Technically, Chrono Trigger shouldn’t be one of the best classic PC games, as it was originally released for the SNES in 1995, but the seminal JRPG recently got a PC port, and now that Square Enix’s post-launch updates have cleaned it up significantly, it’s well worth a look at on Steam. What’s more, it was made by the dream team of RPG developers, including Final Fantasy series creator, Hironobu Sakaguchi, Dragon Quest series creator, Yuji Horii, and Dragon Ball manga artist, Akira Toriyama, as well a host of other talent from the 16-bit era. The game’s story is a time-hopping adventure with multiple endings and a unique battle system. Now that it’s available on PC, there’s no excuse not to play one of the best RPGs ever made.

8. System Shock 2

System Shock 2

(Image credit: Nightdive Studios)

Released: August 11, 1999
Developer: Irrational Games

Bioshock’s Ken Levine designed System Shock 2 almost a decade before he unleashed Bioshock and Andrew Ryan onto the world. Instead of the depths of the ocean, the game takes place in the vastness of space, tasking the player character with trying to prevent an infection from spreading to everyone on board. Bioshock is considered to be the spiritual successor to the System Shock series, and echoes System Shock’s narrative to some degree. A remake is being kickstarted (opens in new tab) by Nightdive studios, but it’s not set to release until 2020. 

7. Thief

Thief

(Image credit: Square Enix)

Released: November 30, 1998
Developer: Looking Glass Studios

Stealth games today might not be what they are without Thief’s contribution to the genre. Or perhaps it might have taken them longer to get there. Either way, Looking Glass Studios’ 1998 title was a first-person game that actively had players avoid confrontation, rather than running headlong into the action. Thief’s steampunk setting added a touch of whimsy and was brought to life with emergent gameplay, as players decided how best to navigate their way through the levels – either with pure stealth, or by breaking from the shadows and engaging in combat, although the latter wasn’t half as satisfying. The series got a fourth instalment a decade after 2004’s Thief: Deadly Shadows, which acted as a reboot for the franchise, so if you’re feeling light-fingered, you can get a taste of the criminal lifestyle in 4K with the 2014 Thief reboot.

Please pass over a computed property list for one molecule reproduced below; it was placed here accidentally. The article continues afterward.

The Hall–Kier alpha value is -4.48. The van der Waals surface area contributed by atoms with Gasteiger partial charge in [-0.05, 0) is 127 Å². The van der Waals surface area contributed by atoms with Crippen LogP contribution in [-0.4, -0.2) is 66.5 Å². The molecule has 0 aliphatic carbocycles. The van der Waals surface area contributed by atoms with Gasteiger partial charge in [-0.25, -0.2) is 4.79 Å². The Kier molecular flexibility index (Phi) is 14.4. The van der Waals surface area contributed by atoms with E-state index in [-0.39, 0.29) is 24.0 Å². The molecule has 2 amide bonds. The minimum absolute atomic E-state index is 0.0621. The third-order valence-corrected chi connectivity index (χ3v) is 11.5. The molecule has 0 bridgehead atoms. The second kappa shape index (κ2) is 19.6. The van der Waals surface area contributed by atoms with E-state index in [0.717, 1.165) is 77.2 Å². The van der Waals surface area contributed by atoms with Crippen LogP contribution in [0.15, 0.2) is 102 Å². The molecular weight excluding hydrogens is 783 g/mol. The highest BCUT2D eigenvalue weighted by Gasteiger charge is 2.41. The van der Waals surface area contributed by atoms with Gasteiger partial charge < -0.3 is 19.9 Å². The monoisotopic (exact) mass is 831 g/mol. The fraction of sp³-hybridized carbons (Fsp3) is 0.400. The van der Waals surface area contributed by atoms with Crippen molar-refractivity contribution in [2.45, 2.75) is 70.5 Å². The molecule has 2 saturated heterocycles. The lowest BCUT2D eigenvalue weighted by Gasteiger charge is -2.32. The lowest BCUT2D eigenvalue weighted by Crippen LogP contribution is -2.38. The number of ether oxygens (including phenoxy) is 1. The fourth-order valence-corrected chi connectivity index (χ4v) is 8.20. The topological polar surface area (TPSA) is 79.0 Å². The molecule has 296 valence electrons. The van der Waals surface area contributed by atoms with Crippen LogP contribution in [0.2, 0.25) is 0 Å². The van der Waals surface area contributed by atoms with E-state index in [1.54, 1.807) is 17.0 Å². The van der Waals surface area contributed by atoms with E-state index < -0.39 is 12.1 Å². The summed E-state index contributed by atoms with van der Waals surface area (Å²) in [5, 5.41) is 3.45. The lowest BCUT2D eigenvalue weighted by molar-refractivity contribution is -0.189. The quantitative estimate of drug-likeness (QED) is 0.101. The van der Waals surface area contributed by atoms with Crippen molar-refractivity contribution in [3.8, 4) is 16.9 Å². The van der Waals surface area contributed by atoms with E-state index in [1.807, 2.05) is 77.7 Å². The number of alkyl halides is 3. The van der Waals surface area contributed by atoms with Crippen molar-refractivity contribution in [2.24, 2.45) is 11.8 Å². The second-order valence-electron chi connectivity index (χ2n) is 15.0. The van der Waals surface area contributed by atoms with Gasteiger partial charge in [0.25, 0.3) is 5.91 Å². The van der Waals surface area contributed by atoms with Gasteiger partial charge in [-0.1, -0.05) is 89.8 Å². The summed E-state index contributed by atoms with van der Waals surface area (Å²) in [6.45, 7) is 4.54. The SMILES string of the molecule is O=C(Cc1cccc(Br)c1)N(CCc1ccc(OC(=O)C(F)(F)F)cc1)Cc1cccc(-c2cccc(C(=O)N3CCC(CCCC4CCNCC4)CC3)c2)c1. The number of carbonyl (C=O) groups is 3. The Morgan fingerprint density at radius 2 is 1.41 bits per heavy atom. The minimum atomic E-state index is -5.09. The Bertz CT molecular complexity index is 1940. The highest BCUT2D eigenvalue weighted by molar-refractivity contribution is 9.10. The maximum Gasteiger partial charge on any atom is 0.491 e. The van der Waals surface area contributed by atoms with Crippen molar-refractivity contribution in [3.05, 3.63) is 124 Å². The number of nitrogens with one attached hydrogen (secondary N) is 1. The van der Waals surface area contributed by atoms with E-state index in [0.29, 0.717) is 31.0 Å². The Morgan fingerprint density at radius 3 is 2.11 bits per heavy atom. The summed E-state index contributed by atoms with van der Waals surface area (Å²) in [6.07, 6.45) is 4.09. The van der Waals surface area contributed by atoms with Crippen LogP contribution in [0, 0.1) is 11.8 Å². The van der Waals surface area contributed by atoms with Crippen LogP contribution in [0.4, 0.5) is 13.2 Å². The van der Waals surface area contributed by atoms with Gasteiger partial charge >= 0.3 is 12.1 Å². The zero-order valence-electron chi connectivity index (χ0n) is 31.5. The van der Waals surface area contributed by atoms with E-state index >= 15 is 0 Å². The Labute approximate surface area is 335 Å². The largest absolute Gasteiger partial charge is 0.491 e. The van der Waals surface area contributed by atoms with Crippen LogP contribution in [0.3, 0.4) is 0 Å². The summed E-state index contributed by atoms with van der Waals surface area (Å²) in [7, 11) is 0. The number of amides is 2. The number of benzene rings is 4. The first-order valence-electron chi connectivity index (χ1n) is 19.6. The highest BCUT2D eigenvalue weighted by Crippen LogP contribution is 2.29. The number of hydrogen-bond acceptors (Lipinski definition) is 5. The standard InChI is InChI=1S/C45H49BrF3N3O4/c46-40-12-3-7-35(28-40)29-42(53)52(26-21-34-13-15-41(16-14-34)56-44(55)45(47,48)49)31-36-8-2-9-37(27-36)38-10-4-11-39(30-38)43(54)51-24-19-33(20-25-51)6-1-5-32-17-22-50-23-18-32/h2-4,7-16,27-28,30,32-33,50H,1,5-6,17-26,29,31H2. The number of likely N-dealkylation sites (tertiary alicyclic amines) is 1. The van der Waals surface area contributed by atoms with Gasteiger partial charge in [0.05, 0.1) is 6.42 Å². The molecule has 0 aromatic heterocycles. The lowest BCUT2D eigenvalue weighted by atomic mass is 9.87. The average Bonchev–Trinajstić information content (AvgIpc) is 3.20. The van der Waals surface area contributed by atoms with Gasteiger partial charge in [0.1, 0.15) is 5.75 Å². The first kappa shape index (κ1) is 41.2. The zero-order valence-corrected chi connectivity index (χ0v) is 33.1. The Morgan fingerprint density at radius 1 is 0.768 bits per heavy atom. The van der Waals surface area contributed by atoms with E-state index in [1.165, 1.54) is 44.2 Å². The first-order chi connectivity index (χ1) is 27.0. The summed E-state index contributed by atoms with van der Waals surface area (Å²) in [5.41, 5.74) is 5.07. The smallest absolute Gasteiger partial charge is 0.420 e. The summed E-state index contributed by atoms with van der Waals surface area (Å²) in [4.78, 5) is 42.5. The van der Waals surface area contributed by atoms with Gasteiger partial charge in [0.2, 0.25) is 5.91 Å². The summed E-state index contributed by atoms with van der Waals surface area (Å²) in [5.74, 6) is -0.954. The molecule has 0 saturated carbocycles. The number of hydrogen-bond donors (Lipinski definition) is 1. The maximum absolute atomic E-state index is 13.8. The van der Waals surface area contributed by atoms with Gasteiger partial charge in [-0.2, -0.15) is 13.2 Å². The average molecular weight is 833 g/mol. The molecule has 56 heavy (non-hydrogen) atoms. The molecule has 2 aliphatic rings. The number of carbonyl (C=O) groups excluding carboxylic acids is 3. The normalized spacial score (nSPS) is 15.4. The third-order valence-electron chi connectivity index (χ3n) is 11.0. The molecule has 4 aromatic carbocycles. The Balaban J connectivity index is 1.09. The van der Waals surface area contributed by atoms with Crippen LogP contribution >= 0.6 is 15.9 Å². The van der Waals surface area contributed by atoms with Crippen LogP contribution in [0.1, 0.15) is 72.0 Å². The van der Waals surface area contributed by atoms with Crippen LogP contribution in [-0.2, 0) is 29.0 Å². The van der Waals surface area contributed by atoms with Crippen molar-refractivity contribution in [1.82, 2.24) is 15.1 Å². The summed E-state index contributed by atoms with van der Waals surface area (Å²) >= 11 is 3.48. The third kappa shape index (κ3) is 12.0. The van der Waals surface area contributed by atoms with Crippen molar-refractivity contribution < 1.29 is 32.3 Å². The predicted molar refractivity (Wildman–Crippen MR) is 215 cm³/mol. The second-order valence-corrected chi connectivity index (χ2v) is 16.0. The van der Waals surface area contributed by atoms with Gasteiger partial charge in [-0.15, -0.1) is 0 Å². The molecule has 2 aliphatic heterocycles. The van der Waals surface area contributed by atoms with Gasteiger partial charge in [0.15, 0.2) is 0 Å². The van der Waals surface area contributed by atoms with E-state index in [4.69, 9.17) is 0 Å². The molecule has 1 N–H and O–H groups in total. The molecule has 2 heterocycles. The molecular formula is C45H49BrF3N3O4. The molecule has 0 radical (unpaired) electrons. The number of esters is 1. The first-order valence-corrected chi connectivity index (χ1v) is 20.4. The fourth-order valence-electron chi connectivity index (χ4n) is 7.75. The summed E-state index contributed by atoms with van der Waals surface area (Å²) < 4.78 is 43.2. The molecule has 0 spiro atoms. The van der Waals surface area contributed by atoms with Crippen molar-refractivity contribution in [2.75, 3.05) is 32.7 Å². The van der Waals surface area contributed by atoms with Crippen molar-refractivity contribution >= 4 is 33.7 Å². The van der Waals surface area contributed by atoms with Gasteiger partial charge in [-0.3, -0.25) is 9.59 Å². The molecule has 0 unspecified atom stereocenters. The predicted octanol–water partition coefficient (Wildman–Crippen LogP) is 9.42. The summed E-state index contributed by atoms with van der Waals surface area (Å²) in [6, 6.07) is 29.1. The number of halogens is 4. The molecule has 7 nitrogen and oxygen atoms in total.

6. Star Wars: TIE Fighter

Star Wars: TIE Fighter

(Image credit: LucasArts)

Released: July, 1994
Developer: Totally Games

Star Wars: TIE Fighter is renowned as one of the best space-combat sims in video games, with strategy playing a huge part in epic dogfights set against the backdrop of space. The energy management system keeps players on their toes, having them decide whether to sink it into shields, the ship’s engines, or weapons, for each scenario. What was even more revolutionary was that a Star Wars game put players into the shoes of an Imperial pilot, rather than a member of the resistance. TIE Fighter was made available to buy on Steam in 2014 with slightly improved graphics and sound, and all of the game’s expansions to boot, giving you the chance to play one of the best classic PC games ever for under $10 / £10.

5. StarCraft

Starcraft

(Image credit: Blizzard)

Released: March 31, 1998
Developer: Blizzard Entertainment